Unfortunately, it's not the type of history the Astros - or any team for that matter - would like to be associated with, as they will become the first team since the draft started back in 1965 to hold the top selection in three straight years.
The Astros have earned (is that the right word?) this dubious distinction by finishing with the worst record in baseball the last three seasons.
Not an ideal situation, but it is one that finally could be paying dividends.
As much as I may dislike the MLB Draft, I have to admit it does work. At least in the Astros' case. But then again, how hard is it to pick the top player available, year in and year out.
Anyway, a fourth consecutive No. 1 overall pick may not be in the offing for an Astros team that, at the moment anyway, is trending upward.
They are certainly not a playoff team and likely won't be this season, but the Astros head into action on Monday at 24-34, still the second-worst team in the American League and just a half-game in front of the Tampa Bay Rays.
But there are two teams in the National League - Chicago Cubs (20-34) and Arizona Diamondbacks (23-36) - who own worse records than the Astros. And it doesn't look like it's getting any better in those two towns.
Of course, nobody would be surprised if the Astros finish with the worst record in baseball even though they appear to be a team on the rise. And after what has been a miserable stretch, there is some hope. In fact, fans in Astros- land are excited again.
And that all has to do with young outfielder George Springer, who, for these purposes, we will refer to as Houston's first pick (11th overall) in the 2011 draft.
We all knew Springer was coming at some point this season and he arrived midway through the first month of the season. After a slow start, he has certainly started to live up to his billing.
Springer smashed 10 home runs in the month of May and is hitting .309 over his last 24 games with 24 RBI. He's about as close to a five-tool player as you are going to find this side of Mike Trout.
And he is just the tip of the iceberg for this downtrodden franchise.
The real gem is still sitting down in Single-A Lancaster. Shortstop Carlos Correa, the team's top overall pick two years ago, is perhaps the best prospect in baseball and has people in Houston salivating for his arrival. He's still only 19, but is hiting .320 with 48 RBI in 48 games this season.
The fact is, the Astros have as much talent in their farm system as any team in baseball. Unfortunately, that's what happens when you average 108 losses over the past three seasons.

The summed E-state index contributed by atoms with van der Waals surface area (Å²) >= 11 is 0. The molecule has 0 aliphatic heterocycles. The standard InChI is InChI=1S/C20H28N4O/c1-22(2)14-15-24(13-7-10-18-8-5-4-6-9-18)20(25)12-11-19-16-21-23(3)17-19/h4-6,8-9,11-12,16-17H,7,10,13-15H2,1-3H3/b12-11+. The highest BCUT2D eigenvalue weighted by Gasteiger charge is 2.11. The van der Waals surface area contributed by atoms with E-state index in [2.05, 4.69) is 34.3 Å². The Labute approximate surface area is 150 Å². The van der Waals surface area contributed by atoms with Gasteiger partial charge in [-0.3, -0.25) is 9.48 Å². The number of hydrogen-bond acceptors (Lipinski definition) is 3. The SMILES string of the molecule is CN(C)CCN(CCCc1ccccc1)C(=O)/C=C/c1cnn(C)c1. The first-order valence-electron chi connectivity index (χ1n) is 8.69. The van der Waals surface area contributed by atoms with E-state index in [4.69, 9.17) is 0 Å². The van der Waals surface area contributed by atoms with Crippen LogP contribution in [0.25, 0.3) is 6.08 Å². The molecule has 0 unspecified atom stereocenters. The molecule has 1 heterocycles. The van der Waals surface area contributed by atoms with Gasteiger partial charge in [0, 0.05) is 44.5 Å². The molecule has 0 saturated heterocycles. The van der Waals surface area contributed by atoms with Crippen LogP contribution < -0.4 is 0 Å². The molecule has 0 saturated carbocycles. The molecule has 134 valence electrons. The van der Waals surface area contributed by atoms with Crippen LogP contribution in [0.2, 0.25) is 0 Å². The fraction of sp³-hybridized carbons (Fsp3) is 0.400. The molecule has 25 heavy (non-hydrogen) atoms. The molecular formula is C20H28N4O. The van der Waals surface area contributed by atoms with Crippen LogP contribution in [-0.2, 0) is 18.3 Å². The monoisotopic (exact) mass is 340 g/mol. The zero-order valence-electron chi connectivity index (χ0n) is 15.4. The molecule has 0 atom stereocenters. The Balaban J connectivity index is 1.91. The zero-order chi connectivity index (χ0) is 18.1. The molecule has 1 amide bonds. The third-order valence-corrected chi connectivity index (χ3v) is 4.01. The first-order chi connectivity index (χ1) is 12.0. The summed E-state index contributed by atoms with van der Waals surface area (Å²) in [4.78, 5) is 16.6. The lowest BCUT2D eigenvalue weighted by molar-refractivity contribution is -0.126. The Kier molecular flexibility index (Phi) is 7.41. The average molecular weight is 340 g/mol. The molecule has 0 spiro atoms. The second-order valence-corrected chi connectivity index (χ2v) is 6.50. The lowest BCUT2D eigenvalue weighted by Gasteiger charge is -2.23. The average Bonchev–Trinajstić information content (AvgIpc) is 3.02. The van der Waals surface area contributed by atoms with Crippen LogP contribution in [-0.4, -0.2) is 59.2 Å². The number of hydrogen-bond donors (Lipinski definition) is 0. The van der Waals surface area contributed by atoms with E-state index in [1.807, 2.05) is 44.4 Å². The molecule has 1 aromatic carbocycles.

But, yes, it does stink from a Houston perspective that they are picking first for a third straight season. There has to be some comfort knowing there is light at the end of the tunnel, though, right?.
The Astros really haven't given any indication which way they are leaning heading into Thursday. Most think it will come down to a choice between San Diego prep left-hander Brady Aiken and North Carolina State southpaw Carlos Rodon.
Aiken, who could become the first high school lefty to go in the top five since 2002, has been on scouts' radars for a while, but jumped to the top of most draft boards this spring thanks to a fastball that has reached 97 mph.
Rodon, meanwhile, is considered more of a sure bet, given the fact he's close to being major league-ready after pitching three years for the Wolfpack. Some have mentioned that he's the best college left-hander since David Price was the No. 1 overall pick of the Tampa Bay Rays out of Vanderbilt back in 2007.
Really nobody knows. That's why it's pointless to try to produce a mock draft. You can perhaps gauge who the top-10 picks (http://goo.gl/c9ngp0) are going to be, but after that, it's a free-for-all.
Anyone who tells you otherwise is lying.
Teams often pass on players because they know they won't be able to sign them, which is pathetic. MLB has actually put rules into place to kind of prevent that from happening, but it still does and it did last year with Toronto's first pick, Phil Bickford.
There probably are some draft geeks out there who will tell you they know for sure that California high schooler Alex Jackson is going to be a stud, but in reality, they have no idea.
The MLB Draft is the biggest crapshoot in all of sports.
You want some hard-hitting analysis, here you go: Whatever team you are asking about is going to take 20 pitchers, eight infielders, seven outfielders and a few catchers. And guess what? A player taken in the 20th round has just as good a chance of making it as a player in the first round.
Don't get me wrong, a good number of first-round picks pan out, and obviously more picks in the first 10 rounds make it than in the second 10 rounds. But the amount of late-round success present in baseball simply does not translate to other sports, and the comparison isn't even close.
Obviously, I understand the need for a draft, but the whole thing is a joke. And don't get me started on the charade of making it a made-for-television event.
Perhaps I'm a little jaded because I have to type 40 rounds worth of players, or 1,215 names to be precise, into our database.
Wake me when it is over.